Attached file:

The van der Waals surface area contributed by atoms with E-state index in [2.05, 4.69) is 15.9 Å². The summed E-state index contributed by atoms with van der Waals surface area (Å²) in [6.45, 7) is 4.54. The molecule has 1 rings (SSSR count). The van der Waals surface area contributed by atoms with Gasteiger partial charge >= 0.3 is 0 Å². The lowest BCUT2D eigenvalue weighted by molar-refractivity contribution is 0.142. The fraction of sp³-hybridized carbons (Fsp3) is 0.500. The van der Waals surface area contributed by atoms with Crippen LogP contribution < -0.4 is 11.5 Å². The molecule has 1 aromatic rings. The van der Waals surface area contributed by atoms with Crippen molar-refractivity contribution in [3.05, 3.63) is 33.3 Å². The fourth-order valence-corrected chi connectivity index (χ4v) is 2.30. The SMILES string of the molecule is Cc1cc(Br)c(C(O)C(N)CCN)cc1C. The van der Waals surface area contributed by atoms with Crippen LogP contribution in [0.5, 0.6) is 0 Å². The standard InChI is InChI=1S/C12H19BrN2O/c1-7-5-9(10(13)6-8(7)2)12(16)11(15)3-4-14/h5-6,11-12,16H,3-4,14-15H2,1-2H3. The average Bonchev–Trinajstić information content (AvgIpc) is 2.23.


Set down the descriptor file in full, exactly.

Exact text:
The van der Waals surface area contributed by atoms with E-state index in [2.05, 4.69) is 15.9 Å². The summed E-state index contributed by atoms with van der Waals surface area (Å²) in [6.45, 7) is 4.54. The molecule has 1 rings (SSSR count). The van der Waals surface area contributed by atoms with Gasteiger partial charge >= 0.3 is 0 Å². The lowest BCUT2D eigenvalue weighted by molar-refractivity contribution is 0.142. The fraction of sp³-hybridized carbons (Fsp3) is 0.500. The van der Waals surface area contributed by atoms with Crippen LogP contribution < -0.4 is 11.5 Å². The molecule has 1 aromatic rings. The van der Waals surface area contributed by atoms with Crippen molar-refractivity contribution in [3.05, 3.63) is 33.3 Å². The fourth-order valence-corrected chi connectivity index (χ4v) is 2.30. The SMILES string of the molecule is Cc1cc(Br)c(C(O)C(N)CCN)cc1C. The van der Waals surface area contributed by atoms with Crippen LogP contribution in [0.5, 0.6) is 0 Å². The standard InChI is InChI=1S/C12H19BrN2O/c1-7-5-9(10(13)6-8(7)2)12(16)11(15)3-4-14/h5-6,11-12,16H,3-4,14-15H2,1-2H3. The average Bonchev–Trinajstić information content (AvgIpc) is 2.23.